clock menu more-arrow no yes mobile

Filed under:

Reflections on past Tampa Bay Lightning draft classes part 4 -- 1999-2001

Palace Sports and Entertainment's era of ownership ultimately turned fortunes around for the Bolts at the NHL level. It was all part of a five year plan that was launched around the time of Rick Dudley's hiring as general manager (acquired via compensation from the Ottawa Senators).

When Dudley took over in 1999, he stressed the need to collect "assets" for the Bolts: Prospects that the team could use to restock the team's talent coffers. While the Bolts of 1999 had Vincent Lecavalier, Pavel Kubina, Paul Mara, the rights to Brad Richards, and other prospects who weren't yet ready for prime-time, the cupboard was basically bare regarding system depth.

Dudley's task at the draft was to do what he could to restock the franchise for both the immediate and the long term. The picks turned into a high-risk, high-reward gambit that only seldom worked out.

In 1999, Dudley became the first NHL general manager ever to trade the #1 overall pick, dealing it and moving down in the draft to #4 overall. In the process, he passed over either of the Sedin twins (who wanted to stay together) and Patrik Stefan (who ended up going 1st overall to the Atlanta Thrashers). But the dealing wasn't done there. Instead of picking Pavel Brendl with the #4 pick, Dudley traded out of the 1st round entirely. When the dust settled from the trades he had made, Dudley had acquired goaltender Dan Cloutier, defensemen Shawn Burr, and Andrei Zyuzin as well as extra draft picks (including the NY Rangers 1st round pick in 2000).

It was a start. But it was also a finish. The 1999 class produced right wing Sheldon Keefe (125 NHL GP, 12 goals, 12 assists), Russian goalie Evgeny Konstantinov (2 NHL games played in, 1 GA, 6 saves), Swedish right wing Jimmie Olevstad (111 GP, 3 goals, 17 assists, 20 points), and Latvian defenseman Kaspars Astashenko (23 GP). While there was great promise with the Keefe selection, he never quite materialized into a threat at the NHL level.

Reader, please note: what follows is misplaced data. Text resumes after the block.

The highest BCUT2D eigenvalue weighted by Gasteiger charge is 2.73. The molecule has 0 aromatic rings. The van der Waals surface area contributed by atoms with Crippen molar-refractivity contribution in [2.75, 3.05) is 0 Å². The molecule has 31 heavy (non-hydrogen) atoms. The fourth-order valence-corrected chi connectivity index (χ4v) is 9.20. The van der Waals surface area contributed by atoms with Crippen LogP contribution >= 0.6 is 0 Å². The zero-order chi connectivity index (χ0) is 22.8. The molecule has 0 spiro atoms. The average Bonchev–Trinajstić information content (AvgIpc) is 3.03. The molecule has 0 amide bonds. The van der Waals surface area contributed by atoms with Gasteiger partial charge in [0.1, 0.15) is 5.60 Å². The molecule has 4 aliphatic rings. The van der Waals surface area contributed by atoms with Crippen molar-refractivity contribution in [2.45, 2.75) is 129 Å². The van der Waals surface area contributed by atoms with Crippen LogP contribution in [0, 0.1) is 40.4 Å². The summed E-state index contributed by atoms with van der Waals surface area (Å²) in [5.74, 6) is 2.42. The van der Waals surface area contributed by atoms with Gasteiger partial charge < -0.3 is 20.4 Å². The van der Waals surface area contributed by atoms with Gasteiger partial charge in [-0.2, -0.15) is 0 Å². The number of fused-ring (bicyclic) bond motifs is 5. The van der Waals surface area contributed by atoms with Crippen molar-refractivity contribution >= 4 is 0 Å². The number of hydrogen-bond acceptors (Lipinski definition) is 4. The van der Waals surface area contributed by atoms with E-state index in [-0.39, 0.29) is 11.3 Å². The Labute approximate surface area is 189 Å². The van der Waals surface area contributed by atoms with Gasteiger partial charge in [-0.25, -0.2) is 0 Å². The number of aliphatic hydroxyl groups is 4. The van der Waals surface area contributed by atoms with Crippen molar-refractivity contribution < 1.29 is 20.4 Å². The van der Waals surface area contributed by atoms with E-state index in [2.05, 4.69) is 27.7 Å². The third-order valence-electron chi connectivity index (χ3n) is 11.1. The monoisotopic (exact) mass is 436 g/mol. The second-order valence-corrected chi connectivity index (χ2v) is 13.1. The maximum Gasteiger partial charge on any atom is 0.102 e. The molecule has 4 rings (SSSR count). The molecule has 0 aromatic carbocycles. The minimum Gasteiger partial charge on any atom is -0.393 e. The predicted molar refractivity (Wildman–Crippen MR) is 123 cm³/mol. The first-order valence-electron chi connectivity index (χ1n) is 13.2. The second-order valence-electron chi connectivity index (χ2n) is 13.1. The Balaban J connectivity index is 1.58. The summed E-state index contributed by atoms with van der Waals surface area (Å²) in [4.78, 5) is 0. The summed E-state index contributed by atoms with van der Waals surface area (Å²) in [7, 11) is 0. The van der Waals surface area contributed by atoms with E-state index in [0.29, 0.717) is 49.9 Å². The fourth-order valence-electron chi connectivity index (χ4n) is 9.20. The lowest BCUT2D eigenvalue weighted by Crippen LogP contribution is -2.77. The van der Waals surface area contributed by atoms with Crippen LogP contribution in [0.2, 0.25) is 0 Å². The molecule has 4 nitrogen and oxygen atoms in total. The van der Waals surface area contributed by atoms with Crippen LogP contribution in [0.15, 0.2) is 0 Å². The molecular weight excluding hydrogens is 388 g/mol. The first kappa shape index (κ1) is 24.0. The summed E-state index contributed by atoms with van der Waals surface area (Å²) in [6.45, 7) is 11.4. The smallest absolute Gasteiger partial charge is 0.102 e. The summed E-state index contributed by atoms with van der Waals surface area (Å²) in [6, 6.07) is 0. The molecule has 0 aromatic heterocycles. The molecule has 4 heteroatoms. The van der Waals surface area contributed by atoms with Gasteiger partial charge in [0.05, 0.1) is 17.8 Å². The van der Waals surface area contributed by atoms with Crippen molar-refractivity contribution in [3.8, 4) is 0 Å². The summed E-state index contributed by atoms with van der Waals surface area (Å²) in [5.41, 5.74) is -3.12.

1999 was not the only time Dudley would trade the Bolts top draft choice. He did it again in 2000 when he traded the #5 pick (and other later-round selections) to the New York Islanders for goaltender Kevin Weekes, defenseman Kristian Kurdroc and the 31st pick in the draft. The later 1st round pick (the one acquired from the Rangers the previous year, #8 overall) was used on wing Nikita Alexeev (159 NHL GP, 20 goals, 17 assists, 37 points).

Once again, after that early flurry of movement, the Bolts draft came up largely empty. Alexandre Khartinov, a speedy and small wing, and goaltender Brian Eklund were the only picks (after Alexeev) ever to play on an NHL rink.

The general principle of drafts under Dudley's guidance was European talent, spending picks on players coming from Europe and hoping they'd both willingly come to North America and would excel in the North American game. Dudley selected a total of 24 Europeans (out of 33 picks) from 1999-2001.

33 Total selections through three draft classes, and of those selections, a total of nine would end up playing NHL minutes. Of those nine, only one was playing in the NHL by the end of the 2009-10 NHL season (Evgeny Artyukhin - 3rd round, 94th overall, 2001 draft: 19g, 30a, 49 points for his career).

While Dudley used the draft to stock his team at the NHL level, his drafts never produced the talent that you'd expect from GM that loves nothing more than to scout prospects.

  • 1999 (10 selections) - Sheldon Keefe (125 NHL GP), Evgeny Konstantinov (2 NHL GP), Jimmie Olvestad (111 NHL GP), Kaspars Astashenko (23 NHL GP)
  • 2000 (10 selections) - Nikita Alexeev (159 NHL GP), Alexandre Kharitinov (71 NHL GP), Brian Eklund (1 NHL GP)
  • 2001 (13 selections) - Alexander Svitov (179 NHL GP), Evgeny Artyukhin (199 NHL GP)